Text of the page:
Aughts: Solid Gold

Paralympic swimmer tops the podium with Hall of Fame inductions

Erin Popovich
Erin Popovich swam with the Colorado State team and won 19 medals in three Paralympics Games. While competing in the Paralympics, she had an epiphany: “I saw the athletes before I saw the disabilities. That was really empowering,” she said. Photo: R.J. Sangosti (B.A., ’01) / The Denver Post via Getty Images

Erin Popovich is 4 feet, 4 inches tall.

Yet she towers as a swimmer: Between 2000 and 2008, Popovich won 19 medals – 14 of them gold – at three Paralympic Games. She made a splash at Games in Sydney, Athens, and Beijing, setting world records and becoming the most accomplished Paralympic swimmer in history.

Those astonishing achievements recently put her in a league with other giants in American sports: In November, Popovich was inducted into the U.S. Olympic and Paralympic Hall of Fame at the U.S. Olympic Training Center in Colorado Springs. In April, Popovich will be inducted into the Colorado Sports Hall of Fame; she’s in a cohort with Lindsey Vonn, of Vail, the winningest women’s World Cup skier of all time.

“I’m honestly still in shock,” Popovich, who lives in Colorado Springs, said after her selection to the prestigious U.S. Olympic and Paralympic Hall of Fame. “When you think of the amazing careers of athletes in the Hall of Fame, well, to be standing with them is both humbling and awe-inspiring.”

Popovich was born with achondroplasia, a form of dwarfism that restricted growth of her arms and legs.

The condition did not restrict her talent or grit: At age 12, Popovich started swimming in her hometown of Butte, Montana; within three years, in 2000, she was a star in the Paralympics pool. In 2003, Popovich came to Colorado State University to study health and exercise science – and to swim.

As a student-athlete with a disability, Popovich did not have the qualifying times to officially join the CSU team and to compete for conference titles or in NCAA Division I Swimming & Diving Championships. But that didn’t preclude training, swimming in invitational meets, and other aspects of team participation, an arrangement supported by Colorado State’s legendary swimming coach John Mattos and assistant coach Chris Woodard, who has since become the Rams’ coach.

The CSU coaches were soon impressed with Popovich’s commitment. She sought all the intensity of training – intervals in the pool, weights, dryland training, competitive focus – as well as the pride and camaraderie of swimming with the Colorado State team. “She did not expect or want to be treated differently from our other athletes,” Woodard recalled. “She wanted John and me to coach and critique her just like the other swimmers. She wanted to do everything we did.”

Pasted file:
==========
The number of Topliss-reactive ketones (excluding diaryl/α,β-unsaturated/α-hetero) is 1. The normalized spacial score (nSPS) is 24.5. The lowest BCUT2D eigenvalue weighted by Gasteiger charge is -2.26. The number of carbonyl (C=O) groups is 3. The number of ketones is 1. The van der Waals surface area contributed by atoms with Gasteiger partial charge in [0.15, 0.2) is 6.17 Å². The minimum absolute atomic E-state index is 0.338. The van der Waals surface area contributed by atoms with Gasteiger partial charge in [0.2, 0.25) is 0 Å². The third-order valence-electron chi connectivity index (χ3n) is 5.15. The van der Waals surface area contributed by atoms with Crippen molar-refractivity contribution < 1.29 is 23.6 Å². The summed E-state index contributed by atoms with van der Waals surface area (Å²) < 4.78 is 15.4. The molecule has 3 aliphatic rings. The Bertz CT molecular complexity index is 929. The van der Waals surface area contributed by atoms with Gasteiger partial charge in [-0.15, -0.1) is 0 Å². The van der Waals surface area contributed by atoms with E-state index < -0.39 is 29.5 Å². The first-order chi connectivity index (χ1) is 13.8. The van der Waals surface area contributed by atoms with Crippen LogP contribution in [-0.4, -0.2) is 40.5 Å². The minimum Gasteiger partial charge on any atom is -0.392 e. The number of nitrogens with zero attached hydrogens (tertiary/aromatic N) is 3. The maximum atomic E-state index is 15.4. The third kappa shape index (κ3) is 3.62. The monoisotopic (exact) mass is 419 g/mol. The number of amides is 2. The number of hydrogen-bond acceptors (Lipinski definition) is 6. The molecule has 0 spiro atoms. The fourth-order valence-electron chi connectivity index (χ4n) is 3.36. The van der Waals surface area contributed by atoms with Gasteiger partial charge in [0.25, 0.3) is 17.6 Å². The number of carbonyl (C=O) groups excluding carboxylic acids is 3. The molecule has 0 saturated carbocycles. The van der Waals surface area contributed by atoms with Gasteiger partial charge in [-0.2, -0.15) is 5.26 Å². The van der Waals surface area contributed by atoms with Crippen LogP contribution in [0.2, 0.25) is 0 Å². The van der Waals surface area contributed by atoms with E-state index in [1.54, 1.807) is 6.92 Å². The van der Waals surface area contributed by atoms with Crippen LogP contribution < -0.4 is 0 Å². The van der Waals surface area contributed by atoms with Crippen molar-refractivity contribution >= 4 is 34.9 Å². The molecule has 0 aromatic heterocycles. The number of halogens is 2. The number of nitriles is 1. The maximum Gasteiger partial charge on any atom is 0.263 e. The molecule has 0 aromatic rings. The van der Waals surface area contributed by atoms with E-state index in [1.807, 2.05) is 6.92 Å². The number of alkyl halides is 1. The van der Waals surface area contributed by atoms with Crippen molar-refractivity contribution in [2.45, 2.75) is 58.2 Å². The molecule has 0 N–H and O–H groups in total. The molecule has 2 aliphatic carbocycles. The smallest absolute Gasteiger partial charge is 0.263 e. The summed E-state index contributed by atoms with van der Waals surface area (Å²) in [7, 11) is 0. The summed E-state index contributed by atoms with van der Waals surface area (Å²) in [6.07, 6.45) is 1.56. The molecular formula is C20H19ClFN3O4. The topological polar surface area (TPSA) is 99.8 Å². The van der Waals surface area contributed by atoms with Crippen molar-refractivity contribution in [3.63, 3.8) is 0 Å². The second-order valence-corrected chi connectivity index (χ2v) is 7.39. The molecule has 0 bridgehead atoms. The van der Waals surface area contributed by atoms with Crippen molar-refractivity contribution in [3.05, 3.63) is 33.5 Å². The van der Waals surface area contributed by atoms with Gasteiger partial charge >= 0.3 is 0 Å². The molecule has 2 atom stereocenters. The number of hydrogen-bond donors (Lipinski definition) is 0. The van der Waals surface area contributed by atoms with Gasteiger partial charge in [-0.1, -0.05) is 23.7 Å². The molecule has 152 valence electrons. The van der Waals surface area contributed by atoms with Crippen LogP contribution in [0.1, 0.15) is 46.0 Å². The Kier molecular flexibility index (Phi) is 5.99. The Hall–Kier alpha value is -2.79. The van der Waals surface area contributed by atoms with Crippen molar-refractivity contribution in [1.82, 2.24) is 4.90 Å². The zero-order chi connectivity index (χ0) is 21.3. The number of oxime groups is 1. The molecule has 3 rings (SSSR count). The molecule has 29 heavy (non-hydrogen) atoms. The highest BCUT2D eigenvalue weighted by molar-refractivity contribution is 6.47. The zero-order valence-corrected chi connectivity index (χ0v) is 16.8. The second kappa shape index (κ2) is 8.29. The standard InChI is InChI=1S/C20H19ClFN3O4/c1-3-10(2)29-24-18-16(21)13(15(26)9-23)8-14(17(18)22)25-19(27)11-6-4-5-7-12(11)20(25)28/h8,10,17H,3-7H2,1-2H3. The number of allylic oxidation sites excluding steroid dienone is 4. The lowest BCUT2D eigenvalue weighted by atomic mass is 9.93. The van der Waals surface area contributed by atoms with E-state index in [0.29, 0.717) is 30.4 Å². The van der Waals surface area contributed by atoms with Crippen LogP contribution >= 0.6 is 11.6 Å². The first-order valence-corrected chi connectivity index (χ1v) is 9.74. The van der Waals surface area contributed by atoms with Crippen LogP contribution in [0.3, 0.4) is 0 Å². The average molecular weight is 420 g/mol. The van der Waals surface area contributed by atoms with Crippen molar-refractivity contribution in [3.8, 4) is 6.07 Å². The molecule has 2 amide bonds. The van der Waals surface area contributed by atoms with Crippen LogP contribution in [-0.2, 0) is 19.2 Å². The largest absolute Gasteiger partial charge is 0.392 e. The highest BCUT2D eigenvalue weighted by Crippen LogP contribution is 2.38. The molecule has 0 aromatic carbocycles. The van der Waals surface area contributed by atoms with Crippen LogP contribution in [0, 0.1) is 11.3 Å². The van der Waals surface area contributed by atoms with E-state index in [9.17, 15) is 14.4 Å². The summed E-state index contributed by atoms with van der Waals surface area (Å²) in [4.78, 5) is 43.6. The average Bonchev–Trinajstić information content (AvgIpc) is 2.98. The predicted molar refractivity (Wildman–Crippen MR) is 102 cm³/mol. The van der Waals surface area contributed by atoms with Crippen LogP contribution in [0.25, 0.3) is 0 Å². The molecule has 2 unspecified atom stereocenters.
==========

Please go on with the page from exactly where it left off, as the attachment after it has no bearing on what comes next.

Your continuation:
Popovich knew a chance to swim with the CSU team would prepare her for a particular high-stakes meet: the 2004 Paralympic Games in Athens, which would be her second showing at the elite competition. “My training at CSU translated into a huge improvement for me,” Popovich said. “My freshman year was an eye-opening experience in terms of the type of training I was doing, and I got huge benefits.”

How huge? In Athens, she won seven gold medals in seven events: the 100-meter breaststroke, 50-meter butterfly, 50-meter and 100-meter freestyle, 200-meter individual medley, and two relay events. No athlete in history has matched that feat.

After that sweep, Popovich rose to mainstream sports fame, winning the first of two ESPY Awards for Best Athlete with a Disability; the Women’s Sports Foundation named her 2005 Sportswoman of the Year.

The swimmer earned her bachelor’s degree in 2007 and the next year was back at the Paralympic Games, this time in Beijing. There, she won four more gold medals and two silvers.

She later transitioned into professional life, working for a decade for the U.S. Olympic Committee in Colorado Springs. Popovich recently became associate director of sport operations for U.S. Paralympic Swimming, a role that takes her across the country and around the world to set up Paralympic meets and encourage young swimmers.

Last fall, she returned to CSU as a guest speaker for the swim team, impressing upon a new crop of swimmers the importance of confidence and self-advocacy. Those themes reminded Woodard of the other Colorado State swimming great inducted into the U.S. Olympic and Paralympic Hall of Fame: Amy Van Dyken, who joined the CSU swim team in 1993 and became a six-time Olympic gold medalist.

“To have two young women who were incredibly stubborn, motivated, and optimistic from the same school and the same swimming program go into the Hall of Fame is pretty amazing,” Woodard said. “I’m very grateful to Erin for allowing me to work with her.”